Universalist National Memorial Church

Universalist National Memorial Church
The Universalist National Memorial Church seen facing 16th Street Northwest
38°54′51″N 77°02′12″W / 38.914289°N 77.036712°W / 38.914289; -77.036712Coordinates: 38°54′51″N 77°02′12″W / 38.914289°N 77.036712°W / 38.914289; -77.036712
Location Washington, D. C.
Country United States
Denomination Unitarian Universalist Association
Previous denomination Universalist Church of America
Website universalist.org
Status Cathedral
Founded 1930 (1930)
Functional status Active
Architect(s) Charles Collins and Francis Allen
Architectural type Cathedral
Style Romanesque Revival
Pastor(s) David Gatton
Deacon(s) Richard Hurst, Perry King, Clinton McCully, Sue Mosher, Jennifer Sandberg, David Skidmore

Universalist National Memorial Church (UNMC) is a Unitarian Universalist church located at 1810 16th Street, Northwest in the Dupont Circle neighborhood of Washington, D.C..[1] Theologically, the church describes itself as "both liberal Christian and Universalist".[2] Originally a member of the Universalist Church of America, it became a member of the Unitarian Universalist Association in 1961 when the former merged with the American Unitarian Association to form the UUA, and in 2003, UNMC strengthened its ties to the UUA.[2]


Universalist ministers visited the Washington area from at least 1827, and in the late 1860s, Universalists began organizing a permanent church. In 1869, The Murray Universalist Society was founded, named in honor of the centenary of John Murray's arrival in North America and the Church of Our Father (First Universalist Church of Washington, D.C.) was founded the following year.[3]

Universalist National Memorial Church was established to serve as the official representative in Washington, DC, of the Universalist General Convention, later known as the Universalist Church of America. In 1921, the Universalist General Convention approved funding for construction of the church. The first services were held in 1925, although at a different location than the present facility. The first service at Universalist National Memorial Church on 16th Street, NW was held on Palm Sunday, 1930, with Frederick Williams Perkins as its first minister.[4]


UNMC is an example of Romanesque Revival architecture and was designed by Charles Collins and Francis Allen, architects of the Riverside Church in New York City and Rockefeller Chapel at the University of Chicago.[2][5] The four-story building, a contributing property to the Sixteenth Street Historic District, features a stained-glass window and a stone tower that reaches a height of 98 feet (30 m).[1][6]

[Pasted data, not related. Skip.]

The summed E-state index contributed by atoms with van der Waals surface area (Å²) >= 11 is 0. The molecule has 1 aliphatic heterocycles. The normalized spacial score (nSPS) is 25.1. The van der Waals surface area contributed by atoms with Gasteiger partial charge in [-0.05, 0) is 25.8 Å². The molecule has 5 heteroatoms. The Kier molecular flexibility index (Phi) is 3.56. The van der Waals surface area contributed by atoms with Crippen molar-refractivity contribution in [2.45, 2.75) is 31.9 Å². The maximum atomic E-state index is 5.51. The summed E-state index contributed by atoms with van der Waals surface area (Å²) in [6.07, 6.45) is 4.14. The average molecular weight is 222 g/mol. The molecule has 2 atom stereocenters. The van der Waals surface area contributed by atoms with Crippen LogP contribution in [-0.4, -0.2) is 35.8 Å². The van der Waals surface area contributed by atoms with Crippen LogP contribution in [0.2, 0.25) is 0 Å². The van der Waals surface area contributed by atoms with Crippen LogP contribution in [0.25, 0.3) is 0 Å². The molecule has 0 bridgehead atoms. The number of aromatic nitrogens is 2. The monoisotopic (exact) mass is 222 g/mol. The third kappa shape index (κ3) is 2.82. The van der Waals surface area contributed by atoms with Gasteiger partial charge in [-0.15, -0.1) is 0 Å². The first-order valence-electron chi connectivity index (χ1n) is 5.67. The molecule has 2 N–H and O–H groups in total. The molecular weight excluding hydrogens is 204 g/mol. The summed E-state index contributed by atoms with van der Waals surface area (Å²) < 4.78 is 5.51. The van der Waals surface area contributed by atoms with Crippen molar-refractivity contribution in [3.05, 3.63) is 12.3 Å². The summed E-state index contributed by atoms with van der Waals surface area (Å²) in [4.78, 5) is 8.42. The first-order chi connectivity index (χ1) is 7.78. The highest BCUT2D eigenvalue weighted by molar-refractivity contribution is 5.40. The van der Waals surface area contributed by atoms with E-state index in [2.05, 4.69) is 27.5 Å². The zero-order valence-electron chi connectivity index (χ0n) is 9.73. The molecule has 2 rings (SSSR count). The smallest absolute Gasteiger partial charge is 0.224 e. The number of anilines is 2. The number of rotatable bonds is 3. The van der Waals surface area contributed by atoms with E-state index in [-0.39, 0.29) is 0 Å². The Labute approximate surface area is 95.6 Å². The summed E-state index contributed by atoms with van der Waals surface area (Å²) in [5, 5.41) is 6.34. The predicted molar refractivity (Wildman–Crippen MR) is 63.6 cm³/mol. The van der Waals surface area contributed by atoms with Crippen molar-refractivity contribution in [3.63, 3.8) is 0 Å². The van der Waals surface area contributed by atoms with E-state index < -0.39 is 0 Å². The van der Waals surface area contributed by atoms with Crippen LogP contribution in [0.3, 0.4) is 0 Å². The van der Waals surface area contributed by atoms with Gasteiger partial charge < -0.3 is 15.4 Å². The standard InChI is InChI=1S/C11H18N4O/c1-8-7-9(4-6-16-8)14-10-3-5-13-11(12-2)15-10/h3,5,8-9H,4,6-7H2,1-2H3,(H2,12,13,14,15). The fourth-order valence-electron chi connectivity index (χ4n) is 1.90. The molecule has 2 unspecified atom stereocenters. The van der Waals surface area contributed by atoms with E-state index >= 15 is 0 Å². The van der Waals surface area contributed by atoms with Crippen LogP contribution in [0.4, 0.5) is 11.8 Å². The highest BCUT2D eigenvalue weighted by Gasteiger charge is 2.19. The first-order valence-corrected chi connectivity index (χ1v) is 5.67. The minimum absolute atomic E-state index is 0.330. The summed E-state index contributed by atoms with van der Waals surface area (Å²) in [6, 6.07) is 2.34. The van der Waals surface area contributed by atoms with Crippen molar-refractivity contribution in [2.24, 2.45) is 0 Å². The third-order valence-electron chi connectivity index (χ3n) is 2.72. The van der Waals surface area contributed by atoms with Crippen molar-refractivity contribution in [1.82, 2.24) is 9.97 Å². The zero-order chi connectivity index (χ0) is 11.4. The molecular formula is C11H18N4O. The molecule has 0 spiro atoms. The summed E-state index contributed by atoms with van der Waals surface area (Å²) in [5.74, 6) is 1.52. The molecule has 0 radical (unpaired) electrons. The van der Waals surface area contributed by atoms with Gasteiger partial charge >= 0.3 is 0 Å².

UNMC is a member of the following organizations:

In 2003, UNMC hosted the Revival conference of the Unitarian Universalist Christian Fellowship.


Church of Our Father (First Universalist Church of Washington, D.C.)
  • Rev. A. C. Barry: February–May 1870
  • Rev. C. H. Day: 1873–1877
  • Rev. Alexander Kent: 1877–1890
  • Rev. A. A. Whitcomb: 1890–1892
  • Rev. A. G. Rogers: 1892–1897
  • Rev. Leslie Moore: 1897–1899
  • Dr. John van Schaick, Jr.: 1900–1918; emeritus: 1923–1949
  • Rev. William Couden (acting): 1917–1918
  • Dr. Levi M. Powers: 1919–1920
  • Dr. John van Schaick, Jr.: 1920–1922
  • Dr. Clarence Rice: 1922–1926
  • Dr. Fredrick W. Perkins: 1927–1930
Universalist National Memorial Church
  • Dr. Fredrick W. Perkins: 1930–1939
  • Dr. Seth R. Brooks: 1939–1978; emeritus: 1978–1987
  • Dr. William L. Fox: 1978-1988
  • Rev. James Blair: 1989–1993
  • Dr. William L. Fox: 1993–1998; current emeritus
  • Rev. Vanessa R. Southern: associate, 1995–1998; sole pastor: 1998–2000
  • Rev. Scott Wells: 2000–2004
  • Rev. Lillie Mae Henley: 2006–2011
  • Crystal Lewis: 2014–2016
  • David Gatton: 2014–present


  1. 1 2 Wasserman, Paul (2003). Washington, D.C. From A to Z: The Look-up Source for Everything to See. Capital Books. p. 366. ISBN 1-931868-07-7.
  2. 1 2 3 About Universalist National Memorial Church
  3. UNMC: A brief history
  4. "Universalist Church of America. National Memorial Church. Records, 1921-1955". Andover-Harvard Theological Library. Retrieved 2008-06-04.
  5. Morgan, David (2001). The visual culture of American religions. University of California Press. p. 75. ISBN 0-520-22522-8.
  6. "Universalist National Memorial Church". Emporis. Retrieved 2008-06-04.
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